Treating Thyroid Disorders: Creating A Healthy Balance
The Epidemic of Thyroid Disorders
Amongst all the myriad chronic conditions on a rise in the world today, thyroid disorders are definitely amongst the top few. It is fast becoming a common condition in the present global population today. An astounding 200 million people are affected  and have their quality of life impaired with thyroid disorders, while over 50% remain undiagnosed.
Thyroid disorders occur when the dysfunction of the thyroid gland inflicts all kinds of havoc on the body over a period of time. Body fails to function properly when the gland is hyperactive and generates excessive hormones (hyperthyroidism) or generates too few hormones (hypothyroidism). Lack of these hormones makes the body sluggish and slow the body’s processes while an excess of these hormones make the person hyper active sending the body into an overdrive. A staggering 80% of those with thyroid disorders suffers from hypothyroidism, making it the most common of all the thyroid disorders.
How Can Hypothyroidism Be Treated ?
For serious hypothyroidism caused by tissue destruction, external supplement of thyroid hormones are necessary. When the condition is caused by lack of iodine in the diet, dietary changes and iodine supplementation will be a part of the treatment. The disorders are mainly treated with medical drugs and surgery. Hypothyroidism is also treated with hormone supplements to rectify the hormone imbalance. However, it is difficult to find the right dose, and treatment may result in hormone poisoning.
The advancement of Cell Therapy through the field of regenerative medicine, provides a major step forward in providing an alternative therapy for thyroid disorders, typically hypothyroidism. The regenerative capacity of the Cell Therapy will encourage the thyroid gland to regenerate and optimise its functionality, hence regaining the optimal hormonal balance over time. This will in turn, reduce and over a period of time, will help eliminate the symptoms entirely to improve on the quality of life for these patients.
Thyroid Gland – The Hormone Factory Of The Body?
The thyroid gland although small in size, is yet so vital for our health. It is a small butterfly shaped gland situated under the pituitary gland in the mid-section of the lower neck region. The thyroid gland is also known as the hormone factory of the body as it produces a number of essential hormones that extend to tissues, cells and organs throughout the body.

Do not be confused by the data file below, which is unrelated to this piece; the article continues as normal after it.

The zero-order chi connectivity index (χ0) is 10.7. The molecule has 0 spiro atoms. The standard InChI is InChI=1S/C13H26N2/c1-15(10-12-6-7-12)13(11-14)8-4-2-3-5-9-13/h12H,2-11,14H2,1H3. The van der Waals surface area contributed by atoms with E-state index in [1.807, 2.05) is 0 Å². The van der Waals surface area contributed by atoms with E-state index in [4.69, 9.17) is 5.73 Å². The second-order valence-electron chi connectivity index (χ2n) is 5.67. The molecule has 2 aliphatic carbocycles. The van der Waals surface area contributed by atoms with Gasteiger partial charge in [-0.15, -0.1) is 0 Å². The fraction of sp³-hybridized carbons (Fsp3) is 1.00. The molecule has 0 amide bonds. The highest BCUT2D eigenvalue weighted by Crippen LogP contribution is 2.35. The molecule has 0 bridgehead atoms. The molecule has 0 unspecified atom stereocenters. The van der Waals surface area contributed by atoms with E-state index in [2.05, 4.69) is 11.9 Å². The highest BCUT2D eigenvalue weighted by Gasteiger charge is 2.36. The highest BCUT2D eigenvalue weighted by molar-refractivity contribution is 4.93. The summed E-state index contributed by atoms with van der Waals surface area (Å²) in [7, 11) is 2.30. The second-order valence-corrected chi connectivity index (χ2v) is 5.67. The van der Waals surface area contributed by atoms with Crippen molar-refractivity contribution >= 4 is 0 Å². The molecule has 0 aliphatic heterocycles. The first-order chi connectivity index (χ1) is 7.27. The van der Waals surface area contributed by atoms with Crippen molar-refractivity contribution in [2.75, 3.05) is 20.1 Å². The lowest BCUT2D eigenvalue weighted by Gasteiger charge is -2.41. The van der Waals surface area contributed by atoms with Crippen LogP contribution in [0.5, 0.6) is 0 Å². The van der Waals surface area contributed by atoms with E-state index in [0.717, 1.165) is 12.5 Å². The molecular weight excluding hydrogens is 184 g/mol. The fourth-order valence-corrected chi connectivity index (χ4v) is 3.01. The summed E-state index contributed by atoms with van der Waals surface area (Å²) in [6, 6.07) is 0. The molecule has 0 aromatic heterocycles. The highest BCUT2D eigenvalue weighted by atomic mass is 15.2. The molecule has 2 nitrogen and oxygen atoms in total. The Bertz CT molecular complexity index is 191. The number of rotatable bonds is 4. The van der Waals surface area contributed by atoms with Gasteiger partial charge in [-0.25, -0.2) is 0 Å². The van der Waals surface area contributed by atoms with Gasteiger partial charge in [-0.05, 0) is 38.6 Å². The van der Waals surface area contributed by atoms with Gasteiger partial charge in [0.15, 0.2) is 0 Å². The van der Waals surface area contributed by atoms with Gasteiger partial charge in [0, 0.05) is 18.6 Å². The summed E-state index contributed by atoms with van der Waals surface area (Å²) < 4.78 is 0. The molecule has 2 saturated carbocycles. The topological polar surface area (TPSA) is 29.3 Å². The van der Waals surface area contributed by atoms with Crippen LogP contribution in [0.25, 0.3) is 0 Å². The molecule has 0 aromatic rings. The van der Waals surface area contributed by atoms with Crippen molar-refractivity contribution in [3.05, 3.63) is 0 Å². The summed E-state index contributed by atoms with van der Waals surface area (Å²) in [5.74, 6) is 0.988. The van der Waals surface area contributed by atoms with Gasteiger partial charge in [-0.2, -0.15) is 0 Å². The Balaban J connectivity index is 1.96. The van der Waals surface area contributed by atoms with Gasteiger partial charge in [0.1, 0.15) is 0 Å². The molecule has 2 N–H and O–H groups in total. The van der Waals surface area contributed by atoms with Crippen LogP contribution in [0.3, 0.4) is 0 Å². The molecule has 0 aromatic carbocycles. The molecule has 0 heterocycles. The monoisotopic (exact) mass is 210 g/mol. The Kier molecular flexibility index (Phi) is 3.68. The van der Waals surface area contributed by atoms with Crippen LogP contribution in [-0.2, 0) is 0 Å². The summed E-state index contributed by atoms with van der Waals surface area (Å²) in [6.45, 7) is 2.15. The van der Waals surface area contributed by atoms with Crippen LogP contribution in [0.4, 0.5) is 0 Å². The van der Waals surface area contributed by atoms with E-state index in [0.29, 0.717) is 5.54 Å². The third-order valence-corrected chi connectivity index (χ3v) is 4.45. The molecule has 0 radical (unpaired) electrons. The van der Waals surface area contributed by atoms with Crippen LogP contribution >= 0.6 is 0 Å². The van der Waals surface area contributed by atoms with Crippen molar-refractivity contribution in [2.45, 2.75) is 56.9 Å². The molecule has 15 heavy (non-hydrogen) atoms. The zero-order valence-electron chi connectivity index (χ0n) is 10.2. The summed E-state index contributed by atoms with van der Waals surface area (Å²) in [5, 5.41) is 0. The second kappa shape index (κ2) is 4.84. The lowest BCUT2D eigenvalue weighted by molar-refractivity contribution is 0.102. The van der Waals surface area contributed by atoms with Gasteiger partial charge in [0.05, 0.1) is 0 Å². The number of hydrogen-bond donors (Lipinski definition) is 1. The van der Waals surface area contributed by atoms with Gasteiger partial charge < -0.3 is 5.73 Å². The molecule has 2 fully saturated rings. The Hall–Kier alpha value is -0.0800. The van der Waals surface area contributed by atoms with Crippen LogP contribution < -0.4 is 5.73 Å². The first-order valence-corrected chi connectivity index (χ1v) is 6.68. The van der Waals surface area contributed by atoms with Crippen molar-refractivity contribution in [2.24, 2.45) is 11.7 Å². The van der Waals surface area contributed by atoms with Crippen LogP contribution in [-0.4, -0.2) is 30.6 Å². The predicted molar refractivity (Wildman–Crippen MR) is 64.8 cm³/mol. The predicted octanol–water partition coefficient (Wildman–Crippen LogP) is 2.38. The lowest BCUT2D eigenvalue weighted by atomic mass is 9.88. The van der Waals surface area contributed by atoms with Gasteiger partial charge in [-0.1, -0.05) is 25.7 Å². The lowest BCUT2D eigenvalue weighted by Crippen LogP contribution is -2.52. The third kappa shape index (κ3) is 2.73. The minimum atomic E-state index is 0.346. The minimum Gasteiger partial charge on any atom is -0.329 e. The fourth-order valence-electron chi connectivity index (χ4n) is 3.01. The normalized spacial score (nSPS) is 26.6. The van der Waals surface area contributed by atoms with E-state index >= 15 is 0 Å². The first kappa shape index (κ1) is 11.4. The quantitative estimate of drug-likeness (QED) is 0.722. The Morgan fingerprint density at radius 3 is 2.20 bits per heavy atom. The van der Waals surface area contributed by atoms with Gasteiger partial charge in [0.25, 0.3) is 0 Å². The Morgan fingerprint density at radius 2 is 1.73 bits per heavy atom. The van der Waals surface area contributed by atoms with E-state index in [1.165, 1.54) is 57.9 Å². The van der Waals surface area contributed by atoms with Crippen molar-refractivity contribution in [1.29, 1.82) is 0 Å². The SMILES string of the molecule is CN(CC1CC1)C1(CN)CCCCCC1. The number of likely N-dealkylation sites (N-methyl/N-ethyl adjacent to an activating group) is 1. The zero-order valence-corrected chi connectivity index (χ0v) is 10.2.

Among various other functions, these hormones accelerate or more precisely regulate metabolism and control energy levels. A part of metabolism is the process of breaking down energy, and using the energy to produce molecules that all the processes and activities in the body uses as fuel. Another part is the production of molecules that serve as the body’s building blocks.
What Is Hypothyroidism?
Hypothyroidism is a condition where the thyroid gland is not producing enough hormones to stimulate the metabolism or the body is not able to utilise the hormones. The lack of thyroid hormones slow down the metabolism and thus all the activities in the body, giving a combination of many symptoms related to reduced efficacy of bodily processes. Energy containing nutrient will also be stored as fat, since they are not broken down.
Common Hypothyroidism Symptoms
The most common early symptoms are: mental and physical fatigue, weakness, weight gain or over-weight, and depression. If left untreated, hypothyroidism can cause elevated cholesterol levels, an increase in blood pressure, cardiovascular complications, decreased fertility, and depression.
Surgery, medications, iodine deficiency, dysfunction of the pituitary gland, and thyroid gland inflammation are some of the causes of hypothyroidism. The other causes of hypothyroidism could be due to chronic fatigue and weakness, weight gain or difficulty in losing weight, dry and rough skin, and abnormal menstrual cycles.
Hypothyroidism is diagnosed by a blood test. The TSH (thyroid stimulating hormone from the pituitary gland) level and T4 levels in the blood are tested. The T4 level is the main thyroid hormone. By comparing the TSH and T4 levels with the symptoms, the physician can identify whether the person is suffering from hypothyroidism or hyperthyroidism. The proper diagnosis of thyroid disorders is essential and key to determine and providing the best treatment option for the disorder.
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